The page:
Some of us will have spent the past week gorging on mince pies and chocolates, making out under mistletoe, and suffering the seasonable indignity of Christmas-themed Hallmark films on Channel 5.
But not everyone.
If you’re of the developer variety you might have used your Christmas downtime to work on your own personal projects — just like the developers of the following apps did.
It’s time for our first Linux Release Roundup of 2018.
LibreOffice 5.4.4 popped out just before Christmas to deliver more than 80 bug fixes in one fell swoop.
Among them a band-aid for an issue that affected color dropdrown lists in LibreOffice apps when using the Ambiance and Radiance GTK themes.
More of a stocking filler than a main present. Thankfully LibreOffice 6.0 is due soon with a more impressive set of changes to unwrap.
The latest version of LibreOffice 5.4 is available to download from the LibreOffice website.
Tabbed terminal emulator Tilix (formerly known as Terminix) has a new release — albeit an incredibly minor one. The update introduces the ability to copy terminal output as HTML.
With no official Tilix PPA available you’ll need to download the latest version of Tilix from Github as a zip file, move it to your home folder, and run the following terminal commands to install it on your system:
sudo unzip tilix.zip -d /
sudo glib-compile-schemas /usr/share/glib-2.0/schemas/
Once installed, launch the app from the Unity Dash, Applications Overview, etc.
MKChromecast is an open-source tool that lets you send sound and video from your computer to a Chromecast on the same network.
The latest update, v0.3.8, adds a stack of stability improvements, plus new features and enhanced capabilities:
- Screencast using Mkchromecast
- Improved ffmpeg commands for pulseaudio.
- Opus codec support.
--youtubeflag works with more websites
- Allow custom server port with ffmpeg or avconv
Mkchromecast isn’t the easiest app to use, so you’ll want to give the Github page a good read through. We’ve also written about the app before, showing you how to cast video from the Ubuntu to a Chromecast.
You can download MKChromecats with Alsa, PulseAudio and Gstreamer backends from the project’s Github page.
The Qt-based YaRock music player has released a new
album version. The update has some interesting highlights, including:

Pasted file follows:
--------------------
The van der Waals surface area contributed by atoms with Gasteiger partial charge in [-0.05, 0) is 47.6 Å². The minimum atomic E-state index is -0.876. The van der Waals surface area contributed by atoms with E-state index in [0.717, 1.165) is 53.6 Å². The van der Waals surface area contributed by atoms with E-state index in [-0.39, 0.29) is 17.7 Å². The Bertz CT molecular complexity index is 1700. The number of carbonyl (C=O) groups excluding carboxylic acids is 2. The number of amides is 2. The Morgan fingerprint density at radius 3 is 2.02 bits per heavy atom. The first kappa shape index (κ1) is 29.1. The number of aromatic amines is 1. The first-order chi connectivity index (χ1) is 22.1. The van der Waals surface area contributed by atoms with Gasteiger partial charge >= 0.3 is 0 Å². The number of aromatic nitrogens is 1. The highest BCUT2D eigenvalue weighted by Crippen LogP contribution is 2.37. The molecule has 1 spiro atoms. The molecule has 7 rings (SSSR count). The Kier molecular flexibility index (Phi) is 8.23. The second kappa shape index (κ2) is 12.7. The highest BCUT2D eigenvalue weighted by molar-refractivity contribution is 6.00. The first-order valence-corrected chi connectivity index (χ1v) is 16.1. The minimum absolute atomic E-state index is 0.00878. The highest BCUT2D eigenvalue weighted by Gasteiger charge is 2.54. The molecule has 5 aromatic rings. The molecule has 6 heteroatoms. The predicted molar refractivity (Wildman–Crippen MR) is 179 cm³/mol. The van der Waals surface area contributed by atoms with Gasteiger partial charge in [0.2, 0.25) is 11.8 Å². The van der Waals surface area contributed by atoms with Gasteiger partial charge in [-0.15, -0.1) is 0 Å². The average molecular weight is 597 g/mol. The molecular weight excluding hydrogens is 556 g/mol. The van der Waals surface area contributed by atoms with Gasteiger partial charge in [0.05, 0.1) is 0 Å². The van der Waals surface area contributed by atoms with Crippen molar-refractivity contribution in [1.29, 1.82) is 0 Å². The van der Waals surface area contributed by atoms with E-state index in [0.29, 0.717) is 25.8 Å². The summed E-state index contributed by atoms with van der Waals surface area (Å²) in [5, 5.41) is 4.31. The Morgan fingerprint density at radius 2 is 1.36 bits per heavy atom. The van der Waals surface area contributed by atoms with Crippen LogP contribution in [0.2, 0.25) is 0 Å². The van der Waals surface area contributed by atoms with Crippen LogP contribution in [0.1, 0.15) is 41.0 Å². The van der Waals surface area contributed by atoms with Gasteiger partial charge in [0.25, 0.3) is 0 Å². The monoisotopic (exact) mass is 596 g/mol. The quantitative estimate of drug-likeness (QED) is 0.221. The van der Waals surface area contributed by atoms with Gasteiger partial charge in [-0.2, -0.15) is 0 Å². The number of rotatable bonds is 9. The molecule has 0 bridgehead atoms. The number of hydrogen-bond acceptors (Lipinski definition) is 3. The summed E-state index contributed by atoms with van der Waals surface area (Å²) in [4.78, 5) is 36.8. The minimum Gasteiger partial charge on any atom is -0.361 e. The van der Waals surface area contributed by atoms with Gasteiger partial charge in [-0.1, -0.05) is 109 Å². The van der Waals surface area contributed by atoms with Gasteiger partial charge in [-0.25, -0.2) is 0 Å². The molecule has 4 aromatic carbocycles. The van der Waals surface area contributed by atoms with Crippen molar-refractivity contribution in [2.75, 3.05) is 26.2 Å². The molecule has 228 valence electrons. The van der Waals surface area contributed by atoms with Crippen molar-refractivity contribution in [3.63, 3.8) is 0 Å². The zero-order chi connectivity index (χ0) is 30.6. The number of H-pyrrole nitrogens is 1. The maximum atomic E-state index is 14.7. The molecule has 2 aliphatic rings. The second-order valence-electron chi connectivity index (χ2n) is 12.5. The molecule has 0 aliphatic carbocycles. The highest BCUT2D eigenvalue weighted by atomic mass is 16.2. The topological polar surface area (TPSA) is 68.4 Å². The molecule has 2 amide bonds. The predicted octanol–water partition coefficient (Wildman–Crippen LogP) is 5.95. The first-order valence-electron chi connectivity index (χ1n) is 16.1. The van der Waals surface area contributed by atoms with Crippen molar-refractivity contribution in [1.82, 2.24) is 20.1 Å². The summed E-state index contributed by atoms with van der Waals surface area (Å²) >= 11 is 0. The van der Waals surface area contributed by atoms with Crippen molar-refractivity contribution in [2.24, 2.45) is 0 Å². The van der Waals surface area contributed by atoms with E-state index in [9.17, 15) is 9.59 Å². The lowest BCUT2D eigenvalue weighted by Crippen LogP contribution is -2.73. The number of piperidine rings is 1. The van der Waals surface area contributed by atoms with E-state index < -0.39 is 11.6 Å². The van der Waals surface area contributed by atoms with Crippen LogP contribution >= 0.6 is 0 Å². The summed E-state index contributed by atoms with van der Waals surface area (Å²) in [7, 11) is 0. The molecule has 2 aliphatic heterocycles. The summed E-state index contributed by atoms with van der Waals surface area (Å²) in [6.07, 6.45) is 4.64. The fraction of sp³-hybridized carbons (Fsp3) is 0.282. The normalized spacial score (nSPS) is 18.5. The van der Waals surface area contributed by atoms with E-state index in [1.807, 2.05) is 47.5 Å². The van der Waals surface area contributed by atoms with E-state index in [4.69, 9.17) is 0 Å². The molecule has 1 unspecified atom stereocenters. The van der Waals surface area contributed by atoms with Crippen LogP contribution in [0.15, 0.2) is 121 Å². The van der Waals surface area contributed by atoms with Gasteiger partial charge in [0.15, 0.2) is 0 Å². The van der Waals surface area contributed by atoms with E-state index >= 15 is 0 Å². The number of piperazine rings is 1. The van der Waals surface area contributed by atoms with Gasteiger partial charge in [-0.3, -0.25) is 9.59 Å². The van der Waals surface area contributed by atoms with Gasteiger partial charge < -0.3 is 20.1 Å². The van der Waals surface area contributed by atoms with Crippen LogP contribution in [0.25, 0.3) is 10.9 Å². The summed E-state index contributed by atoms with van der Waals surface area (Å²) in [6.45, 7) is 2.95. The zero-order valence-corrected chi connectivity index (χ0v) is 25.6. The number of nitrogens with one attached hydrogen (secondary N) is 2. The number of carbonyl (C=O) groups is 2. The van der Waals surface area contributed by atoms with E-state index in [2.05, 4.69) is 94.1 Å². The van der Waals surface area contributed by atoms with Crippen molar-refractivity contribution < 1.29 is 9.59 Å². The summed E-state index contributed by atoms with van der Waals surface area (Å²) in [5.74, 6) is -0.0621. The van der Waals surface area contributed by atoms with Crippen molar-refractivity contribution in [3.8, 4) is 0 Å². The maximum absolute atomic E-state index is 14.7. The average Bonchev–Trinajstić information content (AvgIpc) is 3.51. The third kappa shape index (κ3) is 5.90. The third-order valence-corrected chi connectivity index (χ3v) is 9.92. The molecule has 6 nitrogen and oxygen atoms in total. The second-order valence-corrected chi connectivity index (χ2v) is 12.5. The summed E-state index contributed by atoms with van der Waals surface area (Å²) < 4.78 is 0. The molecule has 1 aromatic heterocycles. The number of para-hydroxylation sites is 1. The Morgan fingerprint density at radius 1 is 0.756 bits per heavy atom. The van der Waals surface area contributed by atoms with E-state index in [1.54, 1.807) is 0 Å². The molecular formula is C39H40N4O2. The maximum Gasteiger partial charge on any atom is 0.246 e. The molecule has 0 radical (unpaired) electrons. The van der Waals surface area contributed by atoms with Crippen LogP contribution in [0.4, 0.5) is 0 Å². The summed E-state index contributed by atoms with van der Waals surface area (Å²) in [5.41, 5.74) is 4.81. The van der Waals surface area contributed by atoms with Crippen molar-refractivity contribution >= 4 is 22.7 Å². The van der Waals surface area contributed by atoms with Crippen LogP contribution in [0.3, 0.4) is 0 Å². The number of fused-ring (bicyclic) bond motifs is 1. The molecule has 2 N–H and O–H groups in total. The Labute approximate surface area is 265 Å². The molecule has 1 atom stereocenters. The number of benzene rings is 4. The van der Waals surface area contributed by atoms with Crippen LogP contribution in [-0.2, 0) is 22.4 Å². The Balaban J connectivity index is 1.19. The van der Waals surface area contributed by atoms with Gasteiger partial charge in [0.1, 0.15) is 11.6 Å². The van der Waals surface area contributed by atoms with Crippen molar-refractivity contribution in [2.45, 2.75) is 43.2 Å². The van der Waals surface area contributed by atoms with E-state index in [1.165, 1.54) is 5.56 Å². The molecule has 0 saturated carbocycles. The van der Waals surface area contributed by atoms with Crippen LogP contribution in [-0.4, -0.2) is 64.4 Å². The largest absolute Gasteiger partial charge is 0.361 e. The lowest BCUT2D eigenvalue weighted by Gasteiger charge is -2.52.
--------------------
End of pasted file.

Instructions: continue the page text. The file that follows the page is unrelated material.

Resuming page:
- Various streaming music improvements
- Option to enable/disable playing history
- Minor UI Tweaks
- Save/restore bottom bar state
- Improved visibility of playing track
- Code updates
If you want to install YaRock on Ubuntu 17.04 or later you can, just add the following unofficial YaRock PPA to your software sources:
sudo add-apt-repository ppa:ubuntuhandbook1/apps
sudo apt update && sudo apt install yarock
Dash to Dock 62
A new version of Dash to Dock is available to download — but those of you running Ubuntu 17.10 will already be familiar with most of the changes the update brings.
Dash to Dock v62 adds support for GNOME Shell 3.26, and compatibility with the Ubuntu Unity launcher API. The latter feature means Dash to Dock is can display unread counts and progress bars on app launchers in the dock.
The dock extension also improves dynamic transparency, another feature inherited from the Ubuntu Dock.
Four specific modes are available: default look (no changes); fixed opacity; dynamic opacity; and adaptive, which adheres to the transparency of the top bar when a window touches or overlaps the dock.
Dash to Dock v62 is currently pending review on the GNOME Extensions website, but should be available soon. If you’re impatient you can download a .zip from the project website to install the update manually.
Cumulonimbus is a terrific podcast app despite the unwieldy name! Sadly, many overlook it because of the technology it is built with, namely Electron.
I, however, don’t.
Over the past xmas period the app received a couple of updates, but with no formal change-log for them it’s a little hard to know precisely what is new. But looking at Git commits suggest the following features are present:
- Initial chapter support
- Improved podcast view
- ‘Download podcast’ button
- Ability to see only episodes that have been downloaded
- Better first-run experience
Cumulonimbus is a cross-platform app available on Windows, macOS and Linux. You will find a stack of installer options, including an App Image, over on the project Github page, which is linked below:
Updated versions of media player SMPlayer and Qt-based web browser QupZilla also popped out this week, but beside a couple of bug fixes there’s not an awful lot to say about them.